Truth and Movies

Meet the trans woman of colour chronicling life in America’s margins

Isabel Sandoval’s third feature, Lingua Franca, gives a voice to some of the world’s most vilified and vulnerable people.

Words and interview

Ryan Coleman

@repulsivecream

What does “the personal is political” even mean anymore? Coined in 1970, the sentiment achieved a broad and almost instantaneous plurality of resonance during the women’s liberation movement. Clearly there was a deep and shared need to acknowledge the inalienable political dimensions to the “personal realms” women had been confined to for centuries.

Whatever rhetorical detours the expression has taken along the way, it now goes without saying that aspects of the “personal,” like sex, sex work, marriage, child rearing, and domestic labor like housekeeping, constitute some of the most politically defining experiences of many peoples’ lives.

There are few directors working today who better understand the porous border between not only the personal and the political, but the present and the historical, than Isabel Sandoval. All three of her features, including her latest, Lingua Franca, interlink the past and future, individual and marginalised lives, and the corrupt political frameworks that enclose them so deftly that one begins to question why we insist on distinctions between them at all.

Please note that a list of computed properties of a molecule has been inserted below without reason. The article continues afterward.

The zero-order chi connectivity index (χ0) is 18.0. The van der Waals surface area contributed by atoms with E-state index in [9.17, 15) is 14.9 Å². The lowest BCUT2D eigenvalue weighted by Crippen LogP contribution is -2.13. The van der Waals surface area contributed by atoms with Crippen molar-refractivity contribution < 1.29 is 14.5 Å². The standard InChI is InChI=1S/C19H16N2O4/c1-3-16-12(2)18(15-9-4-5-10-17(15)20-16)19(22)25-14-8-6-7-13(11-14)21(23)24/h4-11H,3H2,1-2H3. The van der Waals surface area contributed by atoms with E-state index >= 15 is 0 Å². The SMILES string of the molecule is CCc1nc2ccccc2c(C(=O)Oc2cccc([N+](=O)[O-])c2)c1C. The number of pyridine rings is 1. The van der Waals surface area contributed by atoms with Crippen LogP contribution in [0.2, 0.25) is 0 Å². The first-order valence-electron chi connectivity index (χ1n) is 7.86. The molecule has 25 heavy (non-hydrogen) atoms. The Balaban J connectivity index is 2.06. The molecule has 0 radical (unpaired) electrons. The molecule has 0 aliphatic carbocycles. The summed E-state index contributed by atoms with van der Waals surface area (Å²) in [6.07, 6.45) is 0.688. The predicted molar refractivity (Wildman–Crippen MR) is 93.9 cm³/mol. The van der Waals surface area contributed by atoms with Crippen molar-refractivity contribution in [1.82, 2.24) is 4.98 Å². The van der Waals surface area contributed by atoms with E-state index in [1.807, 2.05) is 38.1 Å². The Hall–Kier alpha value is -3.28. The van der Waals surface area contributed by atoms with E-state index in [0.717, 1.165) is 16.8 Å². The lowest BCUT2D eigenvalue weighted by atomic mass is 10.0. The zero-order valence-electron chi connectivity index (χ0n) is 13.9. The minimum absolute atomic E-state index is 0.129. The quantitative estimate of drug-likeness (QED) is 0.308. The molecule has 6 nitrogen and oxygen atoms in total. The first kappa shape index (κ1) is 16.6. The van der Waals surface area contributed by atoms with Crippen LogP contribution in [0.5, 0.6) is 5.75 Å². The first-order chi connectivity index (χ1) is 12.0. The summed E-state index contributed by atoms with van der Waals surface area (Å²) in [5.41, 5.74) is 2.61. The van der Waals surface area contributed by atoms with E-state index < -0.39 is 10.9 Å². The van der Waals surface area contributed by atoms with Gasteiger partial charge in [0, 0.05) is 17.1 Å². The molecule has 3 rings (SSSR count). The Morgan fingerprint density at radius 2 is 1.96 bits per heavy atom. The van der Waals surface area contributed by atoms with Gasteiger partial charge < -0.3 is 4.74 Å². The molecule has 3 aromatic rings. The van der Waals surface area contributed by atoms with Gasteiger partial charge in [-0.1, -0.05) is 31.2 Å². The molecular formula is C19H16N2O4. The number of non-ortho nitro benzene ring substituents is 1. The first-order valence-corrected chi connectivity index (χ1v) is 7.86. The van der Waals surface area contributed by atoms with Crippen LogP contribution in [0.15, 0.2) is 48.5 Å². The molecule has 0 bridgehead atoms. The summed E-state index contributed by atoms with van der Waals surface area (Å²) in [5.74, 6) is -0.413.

Sandoval was born and raised in Cebu, the Philippines’ second largest metropolitan area after Manila. Her first feature, 2011’s Señorita, takes place in a smaller city in Cebu province called Talisay. In Señorita Sandoval plays Donna, a fair-hearted yet shrewd trans woman with her feet planted precariously in two worlds. Donna has come to Talisay to take care of her son (who thinks she’s his aunt), and winds up getting involved in a grassroots progressive campaign to unseat Tiongson, the city’s corrupt, many-term incumbent mayor.

Meanwhile, Donna continues stealing back to the big city where she used to do sex work, visiting with a loyal client she comes to discover is the secret, most integral and most criminal cog in the machinery that keeps Tiongson in power. When he gifts her with a blank cheque, Donna is thrust into an ethical vice from which no good way out is easy, and no easy way out is good.

Though Señorita lacks the visual lustre of Sandoval’s following two films and is almost impossible to find online, it set the template for the kind of work she’d produce throughout the decade. She once described all three of her features as focusing on “marginalised women who are forced to make intensely personal decisions in a fraught sociopolitical context.” When asked to comment on this characterisation, she laughs, “Another way of putting it is, I’m drawn to women with secrets.”